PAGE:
Radiopharmaceutical therapy, traditionally limited to refractory metastatic cancer, is being increasingly used at earlier stages, such as for treating minimal residual disease. The aim of this study was to compare the effectiveness of90Y,177Lu,111In, and161Tb at irradiating micrometastases.90Y and177Lu are widely used β--emitting radionuclides.161Tb is a medium-energy β-radionuclide that is similar to177Lu but emits a higher percentage of conversion and Auger electrons.111In emits -photons and conversion and Auger electrons. Methods: We used the Monte Carlo code CELLDOSE to assess electron doses from a uniform distribution of90Y,177Lu,111In, or161Tb in spheres with diameters ranging from 10 mm to 10 m. Because these isotopes differ in electron energy per decay, the doses were compared assuming that 1 MeV was released per m3, which would result in 160 Gy if totally absorbed. Results: In a 10-mm sphere, the doses delivered by90Y,177Lu,111In, and161Tb were 96.5, 152, 153, and 152 Gy, respectively. The doses decreased along with the decrease in sphere size, and more abruptly so for90Y. In a 100- m metastasis, the dose delivered by90Y was only 1.36 Gy, compared with 24.5 Gy for177Lu, 38.9 Gy for111In, and 44.5 Gy for161Tb. In cell-sized spheres, the dose delivered by111In and161Tb was higher than that of177Lu. For instance, in a 10- m cell,177Lu delivered 3.92 Gy, compared with 22.8 Gy for111In and 14.1 Gy for161Tb. Conclusion:177Lu,111In, and161Tb might be more appropriate than90Y for treating minimal residual disease.161Tb is a promising radionuclide because it combines the advantages of a medium-energy β-emission with those of Auger electrons and emits fewer photons than111In. 2016 by the Society of Nuclear Medicine and Molecular Imaging, Inc.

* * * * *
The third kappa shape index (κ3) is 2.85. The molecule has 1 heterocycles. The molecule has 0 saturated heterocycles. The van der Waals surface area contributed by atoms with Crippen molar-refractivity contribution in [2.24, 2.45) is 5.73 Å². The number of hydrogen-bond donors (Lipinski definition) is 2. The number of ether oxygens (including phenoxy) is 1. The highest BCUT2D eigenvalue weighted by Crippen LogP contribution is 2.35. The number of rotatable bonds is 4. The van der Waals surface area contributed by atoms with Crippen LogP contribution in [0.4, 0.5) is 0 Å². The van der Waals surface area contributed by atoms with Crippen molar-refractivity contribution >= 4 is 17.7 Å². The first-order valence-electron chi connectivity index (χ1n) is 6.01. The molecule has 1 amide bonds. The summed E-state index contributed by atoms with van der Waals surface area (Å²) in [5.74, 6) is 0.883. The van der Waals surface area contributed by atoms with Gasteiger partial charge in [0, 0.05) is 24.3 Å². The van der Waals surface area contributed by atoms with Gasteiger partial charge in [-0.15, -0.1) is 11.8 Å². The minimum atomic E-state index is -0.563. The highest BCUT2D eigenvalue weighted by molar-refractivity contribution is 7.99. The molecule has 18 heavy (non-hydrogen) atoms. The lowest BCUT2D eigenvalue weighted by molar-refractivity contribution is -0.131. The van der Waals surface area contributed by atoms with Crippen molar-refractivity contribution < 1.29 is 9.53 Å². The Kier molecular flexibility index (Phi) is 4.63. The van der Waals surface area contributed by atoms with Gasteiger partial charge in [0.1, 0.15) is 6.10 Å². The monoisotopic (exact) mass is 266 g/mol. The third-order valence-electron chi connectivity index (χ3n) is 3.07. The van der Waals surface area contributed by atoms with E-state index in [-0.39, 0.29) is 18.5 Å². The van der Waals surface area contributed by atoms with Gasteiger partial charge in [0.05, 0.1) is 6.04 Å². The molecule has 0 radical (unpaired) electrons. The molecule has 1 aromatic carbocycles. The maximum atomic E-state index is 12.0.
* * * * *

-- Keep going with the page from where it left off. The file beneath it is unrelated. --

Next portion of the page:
- Radiopharmaceutical therapy
ASJC Scopus subject areas
- Radiology Nuclear Medicine and imaging